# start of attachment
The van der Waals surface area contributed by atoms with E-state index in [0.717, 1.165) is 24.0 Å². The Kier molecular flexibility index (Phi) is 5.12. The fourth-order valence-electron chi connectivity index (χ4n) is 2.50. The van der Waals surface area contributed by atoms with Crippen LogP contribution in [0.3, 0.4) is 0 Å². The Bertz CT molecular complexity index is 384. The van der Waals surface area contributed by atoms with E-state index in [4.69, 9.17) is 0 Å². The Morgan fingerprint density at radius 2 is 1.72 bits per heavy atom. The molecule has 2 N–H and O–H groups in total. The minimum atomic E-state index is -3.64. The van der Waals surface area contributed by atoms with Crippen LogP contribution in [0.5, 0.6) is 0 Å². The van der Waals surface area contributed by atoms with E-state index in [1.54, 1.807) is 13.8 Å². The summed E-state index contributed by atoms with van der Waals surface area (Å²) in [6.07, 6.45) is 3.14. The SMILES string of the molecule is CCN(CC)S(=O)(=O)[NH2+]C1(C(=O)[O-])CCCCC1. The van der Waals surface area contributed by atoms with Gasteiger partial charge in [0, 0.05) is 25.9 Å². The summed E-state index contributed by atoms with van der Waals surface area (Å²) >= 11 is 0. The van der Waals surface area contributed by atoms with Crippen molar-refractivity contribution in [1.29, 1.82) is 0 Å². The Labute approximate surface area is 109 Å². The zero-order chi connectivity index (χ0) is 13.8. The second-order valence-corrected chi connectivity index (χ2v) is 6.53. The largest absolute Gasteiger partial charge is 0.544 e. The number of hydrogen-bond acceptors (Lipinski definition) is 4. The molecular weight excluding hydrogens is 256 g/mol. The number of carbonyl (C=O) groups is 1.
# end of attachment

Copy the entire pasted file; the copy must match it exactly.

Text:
The van der Waals surface area contributed by atoms with E-state index in [0.717, 1.165) is 24.0 Å². The Kier molecular flexibility index (Phi) is 5.12. The fourth-order valence-electron chi connectivity index (χ4n) is 2.50. The van der Waals surface area contributed by atoms with Crippen LogP contribution in [0.3, 0.4) is 0 Å². The Bertz CT molecular complexity index is 384. The van der Waals surface area contributed by atoms with E-state index in [4.69, 9.17) is 0 Å². The Morgan fingerprint density at radius 2 is 1.72 bits per heavy atom. The molecule has 2 N–H and O–H groups in total. The minimum atomic E-state index is -3.64. The van der Waals surface area contributed by atoms with Crippen LogP contribution in [0.5, 0.6) is 0 Å². The van der Waals surface area contributed by atoms with E-state index in [1.54, 1.807) is 13.8 Å². The summed E-state index contributed by atoms with van der Waals surface area (Å²) in [6.07, 6.45) is 3.14. The SMILES string of the molecule is CCN(CC)S(=O)(=O)[NH2+]C1(C(=O)[O-])CCCCC1. The van der Waals surface area contributed by atoms with Gasteiger partial charge in [0, 0.05) is 25.9 Å². The summed E-state index contributed by atoms with van der Waals surface area (Å²) >= 11 is 0. The van der Waals surface area contributed by atoms with Crippen molar-refractivity contribution in [1.29, 1.82) is 0 Å². The Labute approximate surface area is 109 Å². The zero-order chi connectivity index (χ0) is 13.8. The second-order valence-corrected chi connectivity index (χ2v) is 6.53. The largest absolute Gasteiger partial charge is 0.544 e. The number of hydrogen-bond acceptors (Lipinski definition) is 4. The molecular weight excluding hydrogens is 256 g/mol. The number of carbonyl (C=O) groups is 1.